Brian Dennehy, who has died aged 81, was a hulking character actor and former US Marine who seemed to play every tough-cookie supporting role in American film in the 1980s, before belatedly proving himself to be an outstanding stage performer.
Dennehy frequently played cops, most notably in the inaugural Rambo film, First Blood (1982). As the small-town sheriff pursuing the soldier-turned-drifter John Rambo (Sylvester Stallone), Dennehy was the reactionary villain of the piece, but he also managed to convey the character’s fundamental decency.
He brought similar nuances to his portrayals of dogged police detectives in the thrillers Gorky Park (1983) and F/X (1986); the corrupt Sheriff Cobb in the Western Silverado (1985); and the blustering and possibly homicidal district attorney in Presumed Innocent (1990).
He proved his versatility, too, when cast against type as a genial alien befriending a group of Florida pensioners in the popular comedy Cocoon (1985). He based his performance on the ingenuous children’s entertainer, Mr Rogers.
Having made enough money to put his children through college, Dennehy began to pursue more challenging parts, and had a rare lead role as the obese, cuckolded Kracklite in Peter Greenaway’s art-house picture The Belly of an Architect (1987).
Initially he wanted to turn the script down: “Kracklite is pompous, arrogant, pretentious … I hated it because it was too close to me.” But the warmth he brought to the part made the film almost uniquely moving in Greenaway’s chilly oeuvre.
Having neglected the theatre for several years, he embarked on a campaign to persuade Peter Brook to cast him as the oafish Lopakhin in The Cherry Orchard (Majestic, Brooklyn, 1988) – “I would not be denied.” His faith in his suitability for the role was rewarded with excellent reviews.
He began a long association with the Goodman Theatre in Chicago, where he played Willy Loman in a 1998 production of Death of a Salesman; he went on to win a Tony when it transferred to Broadway, a Golden Globe when it was televised, and an Olivier award when it went to the Lyric Theatre in London.
“I’d always pictured Loman as a wizened little fellow. Dennehy is a great bear of a man, which makes his stooped shoulders, mental confusion, and sudden moments of raging anger and grief all the more moving,” wrote The Daily Telegraph’s Charles Spencer.
“The contradiction of being an American actor is I think I’ve done the best work that I’ve done in the last five or 10 years and in terms of making money it’s been the least productive part of my career,” Dennehy told the Telegraph.
He cemented his late-flowering status as a leading stage actor in 2003 when he won a second Tony Award as James Tyrone, opposite Vanessa Redgrave, in Long Day’s Journey Into Night.
Brian Manion Dennehy was born in Connecticut on July 9 1938, the son of Edward Dennehy, a journalist, and his wife Hannah. His was an Irish Catholic family: “I was serious about becoming a priest until I discovered sex.”
His father discouraged his acting ambitions, and Brian concentrated on American Football; he claimed that he started out a mediocre player, but he worked so diligently on his game that he won a scholarship to Columbia University in New York.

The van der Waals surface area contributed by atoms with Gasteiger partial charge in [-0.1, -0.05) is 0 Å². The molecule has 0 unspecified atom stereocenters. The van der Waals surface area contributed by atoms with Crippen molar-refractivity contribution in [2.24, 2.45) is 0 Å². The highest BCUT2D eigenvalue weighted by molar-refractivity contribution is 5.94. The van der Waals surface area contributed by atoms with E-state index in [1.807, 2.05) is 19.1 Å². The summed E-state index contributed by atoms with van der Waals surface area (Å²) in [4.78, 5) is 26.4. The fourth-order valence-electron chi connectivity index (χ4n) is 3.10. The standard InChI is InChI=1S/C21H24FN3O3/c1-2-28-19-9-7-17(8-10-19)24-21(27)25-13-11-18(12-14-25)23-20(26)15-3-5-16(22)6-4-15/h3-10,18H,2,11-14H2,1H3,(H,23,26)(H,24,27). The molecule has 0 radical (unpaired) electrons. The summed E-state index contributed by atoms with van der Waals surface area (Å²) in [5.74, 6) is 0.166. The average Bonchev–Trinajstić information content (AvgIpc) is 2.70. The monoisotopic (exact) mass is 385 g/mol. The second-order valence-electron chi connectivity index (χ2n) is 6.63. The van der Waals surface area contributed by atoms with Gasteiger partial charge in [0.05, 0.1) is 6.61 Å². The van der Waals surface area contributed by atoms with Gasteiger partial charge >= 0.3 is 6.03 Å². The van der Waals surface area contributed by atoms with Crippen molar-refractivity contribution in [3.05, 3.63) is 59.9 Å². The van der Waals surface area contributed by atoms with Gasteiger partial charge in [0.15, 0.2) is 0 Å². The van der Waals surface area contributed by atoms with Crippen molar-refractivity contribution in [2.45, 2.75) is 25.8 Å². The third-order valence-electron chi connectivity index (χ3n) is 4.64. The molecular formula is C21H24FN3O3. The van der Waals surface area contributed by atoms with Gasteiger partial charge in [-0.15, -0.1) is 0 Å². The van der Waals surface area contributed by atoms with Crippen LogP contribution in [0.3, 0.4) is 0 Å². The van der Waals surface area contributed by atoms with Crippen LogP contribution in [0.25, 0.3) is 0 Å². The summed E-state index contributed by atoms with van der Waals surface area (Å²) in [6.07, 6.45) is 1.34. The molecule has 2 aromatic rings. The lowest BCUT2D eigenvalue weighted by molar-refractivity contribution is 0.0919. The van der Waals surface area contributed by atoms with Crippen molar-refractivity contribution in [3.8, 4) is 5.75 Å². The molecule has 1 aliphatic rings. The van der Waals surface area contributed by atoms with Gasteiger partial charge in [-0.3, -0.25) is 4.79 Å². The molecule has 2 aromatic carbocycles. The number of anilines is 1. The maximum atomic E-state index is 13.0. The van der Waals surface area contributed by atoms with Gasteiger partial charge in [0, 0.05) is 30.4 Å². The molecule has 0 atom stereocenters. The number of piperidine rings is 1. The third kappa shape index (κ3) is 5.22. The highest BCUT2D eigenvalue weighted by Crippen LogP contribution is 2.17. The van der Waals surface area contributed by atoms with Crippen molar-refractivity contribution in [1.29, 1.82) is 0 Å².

He did not quite fit in with either the sporty or the arty sets, and decided he “needed a place where I could be lost for a while”. He spent five years in the Marines, serving in South Korea and Japan, before returning to complete his BA in History.
He began to take roles in community theatre productions, but he was 35 before he could support himself through acting; in the meantime he had worked as a salesman – good training for Willy Loman, he said later – a truck driver, a bartender and, most soul-destroyingly, a stockbroker.
In the late 1970s he started to appear on television, with bit parts in Kojak, M*A*S*H, Lou Grant and Dallas. His burly physique won him his first film role, as a football player in Semi-Tough (1977), starring Burt Reynolds.
His other film parts included the sympathetic bartender in 10 (1979), Romeo’s father in Baz Luhrmann’s Romeo + Juliet (1996), and the voice of Django, a rat, in the Pixar animation Ratatouille (2007). Latterly he tended to play softer-hearted characters than in his prime, including a war veteran who befriends a shy Asian-American boy in the recently released Driveways.
For his work on television he received six Emmy nominations; his most notable part was the serial murderer John Wayne Gacy in To Catch a Killer (1992). (Gacy wrote to him from prison, protesting his innocence: “It was a letter of disappointment in the fact that one of his favorite actors had participated in this calumny.”)
Dennehy also played Holroyd opposite Colin Firth and Albert Finney in the BBC miniseries of Conrad’s Nostromo (1996), and guest-starred in Miami Vice, The West Wing and 30 Rock.
An unstoppable talker and a proud host of raucous parties, Dennehy had a tendency towards self-mythology, and in 1998 was forced to apologise for having falsely claimed in several interviews that he had served, and been wounded, in Vietnam. He was invariably professional in his work, however, and much liked for his geniality and generosity.
Brian Dennehy is survived by his wife Jennifer Arnott, whom he married in 1988, and by their son and daughter, as well as three daughters from an earlier marriage.
Brian Dennehy, born July 9 1938, died April 15 2020